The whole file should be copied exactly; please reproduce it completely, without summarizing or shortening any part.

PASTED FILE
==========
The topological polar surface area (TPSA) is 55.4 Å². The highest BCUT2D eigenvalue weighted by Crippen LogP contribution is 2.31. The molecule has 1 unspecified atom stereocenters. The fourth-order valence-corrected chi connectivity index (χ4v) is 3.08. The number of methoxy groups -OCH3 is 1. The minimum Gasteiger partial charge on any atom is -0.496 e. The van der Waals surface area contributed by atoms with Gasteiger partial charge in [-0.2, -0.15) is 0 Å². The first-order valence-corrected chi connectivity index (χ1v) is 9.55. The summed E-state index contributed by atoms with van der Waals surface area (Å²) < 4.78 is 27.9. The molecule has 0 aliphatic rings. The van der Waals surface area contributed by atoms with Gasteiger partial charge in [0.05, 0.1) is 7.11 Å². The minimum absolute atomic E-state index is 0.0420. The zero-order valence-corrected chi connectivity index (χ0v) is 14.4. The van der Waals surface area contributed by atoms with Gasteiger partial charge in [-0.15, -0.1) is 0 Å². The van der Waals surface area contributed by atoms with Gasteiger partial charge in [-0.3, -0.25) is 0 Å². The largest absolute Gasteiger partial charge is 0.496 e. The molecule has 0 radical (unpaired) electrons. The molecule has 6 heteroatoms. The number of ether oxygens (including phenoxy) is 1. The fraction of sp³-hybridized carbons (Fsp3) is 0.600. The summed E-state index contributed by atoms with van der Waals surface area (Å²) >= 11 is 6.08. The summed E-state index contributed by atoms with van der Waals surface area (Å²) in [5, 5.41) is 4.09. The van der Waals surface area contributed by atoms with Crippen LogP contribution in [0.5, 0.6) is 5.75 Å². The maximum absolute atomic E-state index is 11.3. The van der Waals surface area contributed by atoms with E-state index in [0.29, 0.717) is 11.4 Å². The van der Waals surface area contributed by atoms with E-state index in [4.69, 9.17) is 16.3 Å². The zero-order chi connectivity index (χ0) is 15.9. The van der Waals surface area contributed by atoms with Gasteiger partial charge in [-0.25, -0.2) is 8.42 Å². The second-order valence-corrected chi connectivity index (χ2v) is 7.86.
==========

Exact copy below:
The topological polar surface area (TPSA) is 55.4 Å². The highest BCUT2D eigenvalue weighted by Crippen LogP contribution is 2.31. The molecule has 1 unspecified atom stereocenters. The fourth-order valence-corrected chi connectivity index (χ4v) is 3.08. The number of methoxy groups -OCH3 is 1. The minimum Gasteiger partial charge on any atom is -0.496 e. The van der Waals surface area contributed by atoms with Gasteiger partial charge in [-0.2, -0.15) is 0 Å². The first-order valence-corrected chi connectivity index (χ1v) is 9.55. The summed E-state index contributed by atoms with van der Waals surface area (Å²) < 4.78 is 27.9. The molecule has 0 aliphatic rings. The van der Waals surface area contributed by atoms with Gasteiger partial charge in [0.05, 0.1) is 7.11 Å². The minimum absolute atomic E-state index is 0.0420. The zero-order valence-corrected chi connectivity index (χ0v) is 14.4. The van der Waals surface area contributed by atoms with Gasteiger partial charge in [-0.15, -0.1) is 0 Å². The van der Waals surface area contributed by atoms with Gasteiger partial charge in [-0.3, -0.25) is 0 Å². The largest absolute Gasteiger partial charge is 0.496 e. The molecule has 0 radical (unpaired) electrons. The molecule has 6 heteroatoms. The number of ether oxygens (including phenoxy) is 1. The fraction of sp³-hybridized carbons (Fsp3) is 0.600. The summed E-state index contributed by atoms with van der Waals surface area (Å²) >= 11 is 6.08. The summed E-state index contributed by atoms with van der Waals surface area (Å²) in [5, 5.41) is 4.09. The van der Waals surface area contributed by atoms with Crippen LogP contribution in [0.5, 0.6) is 5.75 Å². The maximum absolute atomic E-state index is 11.3. The van der Waals surface area contributed by atoms with E-state index in [0.29, 0.717) is 11.4 Å². The van der Waals surface area contributed by atoms with E-state index in [4.69, 9.17) is 16.3 Å². The zero-order chi connectivity index (χ0) is 15.9. The van der Waals surface area contributed by atoms with Gasteiger partial charge in [-0.25, -0.2) is 8.42 Å². The second-order valence-corrected chi connectivity index (χ2v) is 7.86.